What’s up with Bitcoin? It’s at its lowest point since September following a steep drop.
BITCOIN’s decline has accelerated this week, owing to events in the United States and Kazakhstan.
In November, the cryptocurrency hit a high of just under £50,000, but it has since fallen.
This week, a sharp drop since Wednesday has pushed it even lower, to just over £31k, its lowest level since September of last year.
The disruption of mining in Kazakhstan, which is the world’s second-largest Bitcoin mining country, contributing 18 percent of its computing power or hash rate, has taken a toll on Bitcoin recently.
Following protests over rising fuel prices, the country’s internet was shut down this week, resulting in a drop in the hash rate.
“The hash rate is not directly correlated to the price of Bitcoin, but it does give an indication of the network’s security, so a drop can spook investors in the short term,” Marcus Sotiriou, an analyst at digital asset broker GlobalBlock, explained.
“According to a recent report, some mining companies are already leaving the country in search of places with more stable power supplies, such as the United States.”
Clem Chambers, CEO of trading platform ADVFN, argued that price fluctuations were unavoidable in Bitcoin, as they were in many other assets.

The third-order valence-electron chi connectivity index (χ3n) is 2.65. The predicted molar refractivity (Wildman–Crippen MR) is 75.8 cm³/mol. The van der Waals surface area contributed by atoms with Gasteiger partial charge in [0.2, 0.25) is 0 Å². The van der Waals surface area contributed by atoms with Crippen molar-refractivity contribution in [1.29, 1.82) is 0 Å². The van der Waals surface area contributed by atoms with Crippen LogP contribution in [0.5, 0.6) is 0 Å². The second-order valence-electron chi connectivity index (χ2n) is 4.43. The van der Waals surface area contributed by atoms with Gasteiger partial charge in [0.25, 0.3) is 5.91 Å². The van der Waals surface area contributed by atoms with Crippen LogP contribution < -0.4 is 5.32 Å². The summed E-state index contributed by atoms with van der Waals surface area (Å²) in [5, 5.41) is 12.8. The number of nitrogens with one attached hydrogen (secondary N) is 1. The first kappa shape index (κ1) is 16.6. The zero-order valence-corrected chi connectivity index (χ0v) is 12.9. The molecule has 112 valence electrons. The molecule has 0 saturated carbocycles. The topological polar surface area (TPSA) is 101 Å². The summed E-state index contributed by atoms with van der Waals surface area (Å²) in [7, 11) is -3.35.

“The more explosive the upside, the more explosive the downside, that’s how markets work.”
Bitcoin’s decline “corresponds with a widespread cyclical rotation in the cryptocurrency regime,” according to Pierce Crosby, General Manager of investment website trading view.
Bitcoin experienced significant gains at the start of 2021, rising to over £46k before more than halving in July.
It has since rebuilt its gains, reaching a high in November.
Mr Chambers explained that political instability in places like Afghanistan had aided demand for Bitcoin during this period of growth, as people sought a safe and portable store of value.
“Now that we’re in a period of less geopolitical stress, Bitcoin will be under downward pressure until the next thing happens.”
Mr. Crosby also mentioned that interest has shifted elsewhere, citing “an increased focus in recent months on cryptocurrencies that are much more programmable and provide a much wider range of utility functions across web3.”
“Smart contract projects like Ethereum, Solana, and Polygon, to name a few.”
Although it is primarily of interest to those involved.
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